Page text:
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There's nothing like a couple of months' worth of reality television to build a rivalry, and in the case of UFC welterweight champion Georges St. Pierre and challenger Josh Koscheck, their running duel on season 12 of the "The Ultimate Fighter" has supplied adequate -- if not overwhelming -- prefight buzz.
That's because St. Pierre resides in the magical zone few champions ever reach: simultaneously at the top of his physical and mental games. Meanwhile, Koscheck's limited verbal repartee makes one hope he has put in much more work on coming up with new strategies for the fight itself.
But hey, everybody likes a throwdown to settle some bad blood, right?
Not every reality-show finale can match the unabated hype of Tito Ortiz and Ken Shamrock's second meeting. Nor, thankfully, does every finale lead to the dreadful letdown of that shameful rematch.
Koscheck is still an exceptionally gifted fighter with the right skill set to pose problems for the dominant welterweight champ. There are a handful of 170-pounders on the planet who could hope to outwrestle St. Pierre in an MMA match, and right now, former NCAA champion Koscheck is on the short list.
Here's a breakdown of the top fights on the UFC 124 main card.
|Georges St. Pierre-Josh Koscheck I should be all but thrown out when considering Saturday's matchup.|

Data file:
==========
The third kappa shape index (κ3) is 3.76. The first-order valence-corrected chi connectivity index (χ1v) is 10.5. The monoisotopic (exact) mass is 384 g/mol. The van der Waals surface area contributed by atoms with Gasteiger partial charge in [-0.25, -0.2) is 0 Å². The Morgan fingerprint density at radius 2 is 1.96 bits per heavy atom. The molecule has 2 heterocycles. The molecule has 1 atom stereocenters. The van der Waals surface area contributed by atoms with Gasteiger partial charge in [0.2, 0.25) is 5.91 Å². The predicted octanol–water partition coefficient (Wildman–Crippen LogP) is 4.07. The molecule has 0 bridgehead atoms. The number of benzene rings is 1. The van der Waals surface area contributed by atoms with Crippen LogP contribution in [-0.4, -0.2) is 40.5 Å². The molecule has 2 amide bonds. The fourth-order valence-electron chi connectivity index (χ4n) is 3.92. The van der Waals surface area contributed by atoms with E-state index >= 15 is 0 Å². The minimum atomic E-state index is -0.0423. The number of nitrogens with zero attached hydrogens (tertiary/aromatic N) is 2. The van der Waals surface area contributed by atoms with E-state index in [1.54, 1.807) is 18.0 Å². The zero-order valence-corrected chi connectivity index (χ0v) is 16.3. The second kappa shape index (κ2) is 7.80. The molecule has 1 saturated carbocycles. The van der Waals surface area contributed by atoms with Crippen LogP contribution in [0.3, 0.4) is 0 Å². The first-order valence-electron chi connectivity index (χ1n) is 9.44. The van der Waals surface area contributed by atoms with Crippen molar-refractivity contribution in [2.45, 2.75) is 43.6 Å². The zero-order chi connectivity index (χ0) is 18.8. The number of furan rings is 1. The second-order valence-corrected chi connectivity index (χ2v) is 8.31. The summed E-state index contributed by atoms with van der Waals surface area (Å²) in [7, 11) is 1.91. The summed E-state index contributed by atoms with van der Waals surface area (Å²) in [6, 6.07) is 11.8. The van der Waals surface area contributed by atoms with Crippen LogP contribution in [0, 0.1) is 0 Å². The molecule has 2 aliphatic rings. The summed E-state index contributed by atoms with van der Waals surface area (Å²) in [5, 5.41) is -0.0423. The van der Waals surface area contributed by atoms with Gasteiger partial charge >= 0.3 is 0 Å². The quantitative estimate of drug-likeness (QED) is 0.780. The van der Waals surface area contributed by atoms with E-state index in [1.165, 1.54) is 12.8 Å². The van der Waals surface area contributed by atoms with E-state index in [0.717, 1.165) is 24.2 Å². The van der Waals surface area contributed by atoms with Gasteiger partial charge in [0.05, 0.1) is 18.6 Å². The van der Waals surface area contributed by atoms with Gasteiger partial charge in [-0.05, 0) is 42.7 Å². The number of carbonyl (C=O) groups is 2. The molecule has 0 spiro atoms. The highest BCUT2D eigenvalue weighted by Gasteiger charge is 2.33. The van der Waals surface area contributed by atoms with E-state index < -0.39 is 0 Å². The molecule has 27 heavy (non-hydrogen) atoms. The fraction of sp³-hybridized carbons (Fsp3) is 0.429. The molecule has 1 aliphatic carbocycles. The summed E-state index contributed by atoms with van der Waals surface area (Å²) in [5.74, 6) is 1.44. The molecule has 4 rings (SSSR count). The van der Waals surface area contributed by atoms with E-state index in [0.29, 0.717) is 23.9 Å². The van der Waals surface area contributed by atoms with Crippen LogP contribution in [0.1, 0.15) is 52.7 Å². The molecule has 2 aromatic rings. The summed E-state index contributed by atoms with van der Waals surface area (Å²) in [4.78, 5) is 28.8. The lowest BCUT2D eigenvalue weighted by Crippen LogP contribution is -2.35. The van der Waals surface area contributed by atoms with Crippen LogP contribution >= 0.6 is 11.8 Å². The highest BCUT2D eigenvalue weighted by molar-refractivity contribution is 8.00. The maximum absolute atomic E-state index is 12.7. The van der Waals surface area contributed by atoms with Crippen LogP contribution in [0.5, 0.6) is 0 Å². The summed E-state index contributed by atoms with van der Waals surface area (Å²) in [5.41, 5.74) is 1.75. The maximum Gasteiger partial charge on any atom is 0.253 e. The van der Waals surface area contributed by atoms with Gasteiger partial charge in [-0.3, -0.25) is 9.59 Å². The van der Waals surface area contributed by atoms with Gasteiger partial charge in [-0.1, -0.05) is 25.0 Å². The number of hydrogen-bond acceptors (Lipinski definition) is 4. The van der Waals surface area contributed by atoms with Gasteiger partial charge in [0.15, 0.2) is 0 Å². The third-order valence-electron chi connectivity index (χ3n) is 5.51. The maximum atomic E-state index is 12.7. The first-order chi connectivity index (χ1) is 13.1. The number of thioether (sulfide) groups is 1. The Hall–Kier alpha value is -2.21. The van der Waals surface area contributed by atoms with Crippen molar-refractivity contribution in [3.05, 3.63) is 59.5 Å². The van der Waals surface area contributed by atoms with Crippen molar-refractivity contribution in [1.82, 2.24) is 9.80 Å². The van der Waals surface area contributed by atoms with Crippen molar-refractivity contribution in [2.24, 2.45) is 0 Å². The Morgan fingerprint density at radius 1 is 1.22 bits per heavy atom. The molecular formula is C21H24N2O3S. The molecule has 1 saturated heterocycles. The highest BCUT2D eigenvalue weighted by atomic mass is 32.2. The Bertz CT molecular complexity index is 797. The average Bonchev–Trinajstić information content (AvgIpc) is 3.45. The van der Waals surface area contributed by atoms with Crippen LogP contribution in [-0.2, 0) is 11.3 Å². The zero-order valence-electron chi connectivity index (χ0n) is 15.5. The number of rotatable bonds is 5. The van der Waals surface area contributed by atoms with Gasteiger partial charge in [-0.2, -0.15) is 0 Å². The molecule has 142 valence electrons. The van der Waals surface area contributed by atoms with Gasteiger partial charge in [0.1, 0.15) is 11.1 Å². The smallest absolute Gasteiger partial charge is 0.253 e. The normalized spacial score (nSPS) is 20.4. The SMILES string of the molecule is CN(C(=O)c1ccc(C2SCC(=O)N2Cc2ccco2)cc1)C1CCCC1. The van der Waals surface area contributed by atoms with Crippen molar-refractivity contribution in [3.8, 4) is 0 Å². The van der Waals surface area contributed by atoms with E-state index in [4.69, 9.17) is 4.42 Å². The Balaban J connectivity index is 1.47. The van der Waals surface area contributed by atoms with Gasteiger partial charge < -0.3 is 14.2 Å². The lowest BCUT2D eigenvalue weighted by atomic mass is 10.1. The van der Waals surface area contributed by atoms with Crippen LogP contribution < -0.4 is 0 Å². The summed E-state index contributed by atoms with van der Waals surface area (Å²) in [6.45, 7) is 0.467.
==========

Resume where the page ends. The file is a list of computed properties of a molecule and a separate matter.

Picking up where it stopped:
In contemplating the possibilities of a rematch, I try to apply the Nick Diaz-Jeremy Jackson Rule whenever possible.
Diaz-Jackson is a handy reminder that anything is possible in a fight -- so much so that one contest might not accurately represent the relative skills and likely outcome of a bout. Each fighter scored a one-sided first-round stoppage in their first two bouts. Diaz landed a third-round submission in the spirited rubber match, a fight far more competitive than the two that preceded it. Each fight, watched separately, would invalidate the likelihood of the other two.
It's a pretty good rule, and one you're welcome to invoke in any argument when discussing rematches, MMA in general, climate change or whatever.
That's why I think Koscheck could have a pretty good chance at unseating St. Pierre, despite all the indicators that suggest otherwise. GSP has steadily improved since their first match, which he won by one-sided decision, dominating Koscheck and outwrestling him to boot. Koscheck's attempts at mind games while the two coached "TUF" fell flat. Despite this, it seems too easy to simply check the box here and expect more of the same.